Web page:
Directed by Jean-Pierre Jeunet Starring: Audrey Tautou, Mathieu Kassovitz, Rufus, Lorella Cravotta, Serge Merlin Review by Tom Coatsworth
A shy waitress who lives in her imagination discovers a small box filled with a child’s treasures – she sets out in search of the owner who is now a man in his fifties. She returns the box surreptitiously and it changes his life. She is filled with such a feeling of charity that she determines to cure all the world’s woes, one by one. But will she have the courage to change her own life?
(French -- with English subtitles.)
Nominated for 5 Oscars: sound; art direction; cinematography; screenplay; best foreign language film
A comedy with touches of fantasy and romance, bold uses of colour, art direction and camera-work – brilliant writing/directing – incredible music: it all served to make ‘Amélie’ a fresh break-through movie in 2001. Today a few of its novel flourishes are beginning to pale – it has been mined ruthlessly by imitators. Still Audrey Tautou’s magnificent performance and the irresistible charm of the production make it a modern masterpiece.
Amélie Poulain -- a shy young girl born in Paris to two neurotic control-freaks. She has no friends except a suicidal gold fish. She lives in her imagination. Her mother goes to church one day to pray for a baby; as she leaves a suicidal exchange student swan dives from the roof, killing her instantly. Very sad but oddly comic at the same time, the film takes our greatest sorrows and spins them into laughter.
Years later: Amélie works as a waitress at a café. She leads a quiet life, keeps to herself. But all that changes one night when she discovers a small box in her apartment. It has been hidden away for decades. It contains a small boy’s keepsakes. She asks around the neighbourhood and tries to establish who lived in her apt. in the fifties.
She asks her landlady, who has been grieving for years for a lost husband. She asks the local grocer. She goes on several wild goose chases. Finally the mysterious glass man calls her into his apartment. He has the name she is looking for. The glass man is old and frail and never leaves his rooms – the slightest shock would crack his bones. He observes the world from his window and paints copies of the same Renoir painting over and over again.
Furnished with a name Amélie finds the man and leaves the box in a telephone booth for him to discover. He is overcome with emotion, stumbles into the café and downs a couple cognacs. It has changed his life; he will seek out his estranged daughter and grandson before it is too late, before he is in a box.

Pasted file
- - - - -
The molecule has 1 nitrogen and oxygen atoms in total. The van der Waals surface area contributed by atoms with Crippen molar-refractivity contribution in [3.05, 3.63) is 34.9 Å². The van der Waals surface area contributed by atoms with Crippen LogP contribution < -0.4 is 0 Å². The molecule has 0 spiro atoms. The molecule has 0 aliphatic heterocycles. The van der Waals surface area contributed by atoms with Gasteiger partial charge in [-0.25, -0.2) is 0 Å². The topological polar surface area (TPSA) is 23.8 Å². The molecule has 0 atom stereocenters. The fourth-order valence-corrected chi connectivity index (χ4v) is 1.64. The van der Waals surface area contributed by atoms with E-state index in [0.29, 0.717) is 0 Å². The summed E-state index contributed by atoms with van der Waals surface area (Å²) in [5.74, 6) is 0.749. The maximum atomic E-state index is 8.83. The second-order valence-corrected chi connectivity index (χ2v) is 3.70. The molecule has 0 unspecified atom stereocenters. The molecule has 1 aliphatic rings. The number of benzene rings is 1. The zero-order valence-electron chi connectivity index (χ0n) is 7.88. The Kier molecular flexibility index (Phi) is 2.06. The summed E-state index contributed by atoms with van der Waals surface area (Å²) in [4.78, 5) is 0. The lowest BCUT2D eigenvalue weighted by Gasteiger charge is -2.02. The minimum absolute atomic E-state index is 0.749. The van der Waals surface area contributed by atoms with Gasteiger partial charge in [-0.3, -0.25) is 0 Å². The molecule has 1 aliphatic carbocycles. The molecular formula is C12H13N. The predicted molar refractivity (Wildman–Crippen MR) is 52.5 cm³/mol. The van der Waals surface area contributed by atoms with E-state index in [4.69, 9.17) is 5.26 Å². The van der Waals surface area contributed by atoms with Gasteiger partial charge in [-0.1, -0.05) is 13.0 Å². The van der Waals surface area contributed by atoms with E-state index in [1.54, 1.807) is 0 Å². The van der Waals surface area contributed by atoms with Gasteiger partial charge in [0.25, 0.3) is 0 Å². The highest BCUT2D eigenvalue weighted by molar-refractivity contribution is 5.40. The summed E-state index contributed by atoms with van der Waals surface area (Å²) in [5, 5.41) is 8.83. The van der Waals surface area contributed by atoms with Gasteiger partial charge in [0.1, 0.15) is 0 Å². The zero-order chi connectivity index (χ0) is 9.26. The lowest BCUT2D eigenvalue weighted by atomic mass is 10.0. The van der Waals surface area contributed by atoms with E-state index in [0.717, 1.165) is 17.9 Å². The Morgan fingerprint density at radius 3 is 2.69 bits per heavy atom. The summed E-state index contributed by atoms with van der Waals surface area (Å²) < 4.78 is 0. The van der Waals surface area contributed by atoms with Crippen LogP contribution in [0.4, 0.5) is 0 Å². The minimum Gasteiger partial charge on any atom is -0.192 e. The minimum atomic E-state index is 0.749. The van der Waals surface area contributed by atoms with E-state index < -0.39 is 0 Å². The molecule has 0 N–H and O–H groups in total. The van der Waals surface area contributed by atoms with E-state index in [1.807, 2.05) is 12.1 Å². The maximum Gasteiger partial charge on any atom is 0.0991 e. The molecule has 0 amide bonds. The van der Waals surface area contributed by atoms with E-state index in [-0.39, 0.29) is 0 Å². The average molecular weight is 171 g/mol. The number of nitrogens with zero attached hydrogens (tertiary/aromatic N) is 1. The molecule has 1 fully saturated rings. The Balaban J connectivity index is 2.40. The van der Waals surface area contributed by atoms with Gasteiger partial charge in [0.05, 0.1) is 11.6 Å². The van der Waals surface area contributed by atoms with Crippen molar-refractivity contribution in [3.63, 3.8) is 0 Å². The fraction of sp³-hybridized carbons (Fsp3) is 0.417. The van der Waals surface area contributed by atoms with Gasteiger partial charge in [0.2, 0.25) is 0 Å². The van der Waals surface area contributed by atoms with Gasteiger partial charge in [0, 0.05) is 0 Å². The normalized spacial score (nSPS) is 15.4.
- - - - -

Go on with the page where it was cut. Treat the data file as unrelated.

Amélie is on fire – she feels in perfect harmony with the universe – she will go forth and conquer woe wherever she finds it. She starts with her Dad, retired now and living alone. He has a garden gnome that Amélie swipes, sends with a stewardess friend to destinations around the world. Dad receives photos of the gnome living it up in Moscow and other world capitols. One day the gnome returns to its spot in the garden, mystery unsolved. But Dad has the bug now and instead of gathering dust he catches a cab to the airport.
Amélie works her magic on the landlady; her husband had left her for another woman and then died in a plane crash. Amélie confiscates his letters, makes copies, dices and splices a new letter: he is through with the other woman and coming back to her. The landlady receives the letter with an explanation from the post office: it had been lost for decades and recently found in a plane wreck on top of Mont Blanc -- a complete fabrication, except that the great love of this poor woman’s life is a source of joy instead of sorrow.
Amélie turns her gaze on the glass man. She makes videos – a horse running in the tour de France; a woman playing a banjo; a one legged man dancing – life in all its infinite variety. She leaves the tapes on his doorstep and he’s astounded; but unlike the others he sees the magician’s hand. And he sees the magician: Amélie has met a man in her travels – a dreamer who works at an amusement park. Will she have the courage to change her own life and make a bet on love? Or will she wither and retreat into a room? It is the glass man now who turns the trick.
The French are famous for their long and involved shots – mise-en-scène -- there are several here. At one point the camera swoops high over Amélie who is skipping stones, descends to water level and the stone skitters by -- a little help with CGI. It’s a delightful break from montage fimmaking. The music is by Yann Tiersen. It has a street busker feel to it – accordion, piano; the Parisian street music you remember from a dream or another life. This film has a vision of the world and it articulates it wonderfully. To rate wonderful things is to make them smaller for no good reason – to rate a kiss or a rose or a starlit night... Amélie is a wonderful thing – it is a kiss, it is a rose.